Your queries answered
I am a 45-year-old woman and have a 75-year-old neighbour. She has been living alone ever since her husband died last year. Although she is the owner of the flat she does not have a regular source of income. She suffers from diabetes and other ailments and it is getting difficult for her to survive without any kind of assistance from anyone. We as neighbours do our bit for her but her sons who are well settled, live separately and do not even visit or care for her. Is there any option available to her so that she may live comfortably?
– Shikha Swarup
As she is a senior citizen, she can opt for a reverse mortgage of the property she owns whereby she shall receive a regular stream of income from a lender (a bank or a financial institution) against the mortgage of her home/flat. She shall continue to reside in the property till the end of her life and receive a periodic payment on it from the lender. After her demise, the bank will give an option to her heirs to settle the loan along with accumulated interest, without sale of property. If the heirs are unable to settle the loan, the bank will opt to recover the same from the sale proceeds of the property. Any extra amount, after settlement of the loan with accrued interest and expenses, through the sale of the property, will be passed on to the legal heirs.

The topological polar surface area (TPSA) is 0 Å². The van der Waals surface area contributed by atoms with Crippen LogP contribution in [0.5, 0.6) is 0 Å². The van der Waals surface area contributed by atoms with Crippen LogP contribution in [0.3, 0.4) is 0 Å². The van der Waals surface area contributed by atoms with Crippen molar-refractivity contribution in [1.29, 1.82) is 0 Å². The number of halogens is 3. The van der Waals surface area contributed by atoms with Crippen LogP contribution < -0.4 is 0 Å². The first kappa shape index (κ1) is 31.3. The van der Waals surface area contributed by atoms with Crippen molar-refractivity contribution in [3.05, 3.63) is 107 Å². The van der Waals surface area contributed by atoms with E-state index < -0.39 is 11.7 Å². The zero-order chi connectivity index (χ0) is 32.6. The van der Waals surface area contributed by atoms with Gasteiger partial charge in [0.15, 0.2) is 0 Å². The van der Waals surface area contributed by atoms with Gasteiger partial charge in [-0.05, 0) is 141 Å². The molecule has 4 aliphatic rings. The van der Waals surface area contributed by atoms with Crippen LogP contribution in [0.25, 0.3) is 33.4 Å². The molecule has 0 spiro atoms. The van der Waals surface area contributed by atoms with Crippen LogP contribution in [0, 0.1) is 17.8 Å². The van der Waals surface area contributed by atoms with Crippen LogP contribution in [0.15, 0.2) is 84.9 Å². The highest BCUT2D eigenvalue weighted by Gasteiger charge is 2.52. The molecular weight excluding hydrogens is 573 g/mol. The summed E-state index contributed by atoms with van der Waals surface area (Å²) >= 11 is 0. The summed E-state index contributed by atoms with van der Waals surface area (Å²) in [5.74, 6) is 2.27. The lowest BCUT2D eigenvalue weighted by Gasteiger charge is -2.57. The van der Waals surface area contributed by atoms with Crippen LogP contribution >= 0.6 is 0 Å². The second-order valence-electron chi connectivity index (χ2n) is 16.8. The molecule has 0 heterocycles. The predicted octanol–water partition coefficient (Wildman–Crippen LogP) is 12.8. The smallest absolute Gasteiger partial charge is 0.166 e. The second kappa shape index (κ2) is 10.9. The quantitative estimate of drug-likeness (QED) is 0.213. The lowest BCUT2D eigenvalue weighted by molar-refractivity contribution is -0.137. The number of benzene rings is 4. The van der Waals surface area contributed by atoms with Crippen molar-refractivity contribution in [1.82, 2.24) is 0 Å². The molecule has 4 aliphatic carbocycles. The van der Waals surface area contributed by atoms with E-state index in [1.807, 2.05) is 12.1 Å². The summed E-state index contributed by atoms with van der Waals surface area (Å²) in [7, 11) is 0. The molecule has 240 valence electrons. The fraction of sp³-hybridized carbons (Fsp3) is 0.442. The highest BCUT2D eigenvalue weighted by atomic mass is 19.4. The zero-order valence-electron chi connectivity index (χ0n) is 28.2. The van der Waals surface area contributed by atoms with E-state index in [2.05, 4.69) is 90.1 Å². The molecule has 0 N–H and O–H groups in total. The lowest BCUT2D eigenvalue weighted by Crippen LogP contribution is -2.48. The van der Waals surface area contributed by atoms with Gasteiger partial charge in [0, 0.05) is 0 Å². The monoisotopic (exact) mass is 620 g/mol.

My grandfather gifted his self acquired residential property to my father by executing an irrevocable gift deed in favour of my father. Would such a gift be considered to be my father’s ances- tral property and do the other legal heirs of my grandfather have a share in the residential property gifted to me by my grandfather after his demise?
– Sagar Mehta
As your father has obtained your grandfather’s property by way of a gift, it is not considered as an ancestral property. The other legal heirs do not have any right in the gifted property as the absolute ownership of the property has been transferred by your grandfather in favour of your father.
I have an independent floor in Delhi that has been leased out. The tenant has now further leased the house to a third party without my knowledge or consent and claims that he is entitled to sub-let. Can a tenant sublet the property given to him on lease without the consent of the lessor? – Tarun Raha
It is not clear whether the terms of your lease deed expressly prohibit sub-letting of the leased premises by the lessee. If there is no express prohibition in the lease deed on sub-letting the whole/any part of the premises, the lessee is entitled to sub-let the leased premises. In case your lease deed prohibits, sub-letting then you can seek remedy for breach of terms and conditions of the lease deed.